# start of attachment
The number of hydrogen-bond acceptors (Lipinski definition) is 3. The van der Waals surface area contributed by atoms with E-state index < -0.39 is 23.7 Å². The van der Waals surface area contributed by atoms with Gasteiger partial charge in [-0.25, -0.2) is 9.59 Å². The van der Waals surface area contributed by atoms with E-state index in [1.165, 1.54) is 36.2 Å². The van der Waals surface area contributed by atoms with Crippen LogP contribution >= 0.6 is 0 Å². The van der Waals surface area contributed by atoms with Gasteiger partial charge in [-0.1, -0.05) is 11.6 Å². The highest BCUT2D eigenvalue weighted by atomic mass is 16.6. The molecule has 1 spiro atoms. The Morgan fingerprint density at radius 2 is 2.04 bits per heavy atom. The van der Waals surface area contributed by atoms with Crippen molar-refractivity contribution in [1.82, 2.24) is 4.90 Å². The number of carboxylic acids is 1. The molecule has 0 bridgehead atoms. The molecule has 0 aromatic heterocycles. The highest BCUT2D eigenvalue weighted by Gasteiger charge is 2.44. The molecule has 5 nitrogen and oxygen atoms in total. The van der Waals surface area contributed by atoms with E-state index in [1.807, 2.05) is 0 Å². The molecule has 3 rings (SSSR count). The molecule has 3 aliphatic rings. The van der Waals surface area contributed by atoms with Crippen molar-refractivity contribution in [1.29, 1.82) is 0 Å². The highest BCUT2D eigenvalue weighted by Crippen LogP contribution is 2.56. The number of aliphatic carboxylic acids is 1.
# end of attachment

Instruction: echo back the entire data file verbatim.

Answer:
The number of hydrogen-bond acceptors (Lipinski definition) is 3. The van der Waals surface area contributed by atoms with E-state index < -0.39 is 23.7 Å². The van der Waals surface area contributed by atoms with Gasteiger partial charge in [-0.25, -0.2) is 9.59 Å². The van der Waals surface area contributed by atoms with E-state index in [1.165, 1.54) is 36.2 Å². The van der Waals surface area contributed by atoms with Crippen LogP contribution >= 0.6 is 0 Å². The van der Waals surface area contributed by atoms with Gasteiger partial charge in [-0.1, -0.05) is 11.6 Å². The highest BCUT2D eigenvalue weighted by atomic mass is 16.6. The molecule has 1 spiro atoms. The Morgan fingerprint density at radius 2 is 2.04 bits per heavy atom. The van der Waals surface area contributed by atoms with Crippen molar-refractivity contribution in [1.82, 2.24) is 4.90 Å². The number of carboxylic acids is 1. The molecule has 0 bridgehead atoms. The molecule has 0 aromatic heterocycles. The highest BCUT2D eigenvalue weighted by Gasteiger charge is 2.44. The molecule has 5 nitrogen and oxygen atoms in total. The van der Waals surface area contributed by atoms with E-state index in [1.807, 2.05) is 0 Å². The molecule has 3 rings (SSSR count). The molecule has 3 aliphatic rings. The van der Waals surface area contributed by atoms with Crippen molar-refractivity contribution in [1.29, 1.82) is 0 Å². The highest BCUT2D eigenvalue weighted by Crippen LogP contribution is 2.56. The number of aliphatic carboxylic acids is 1.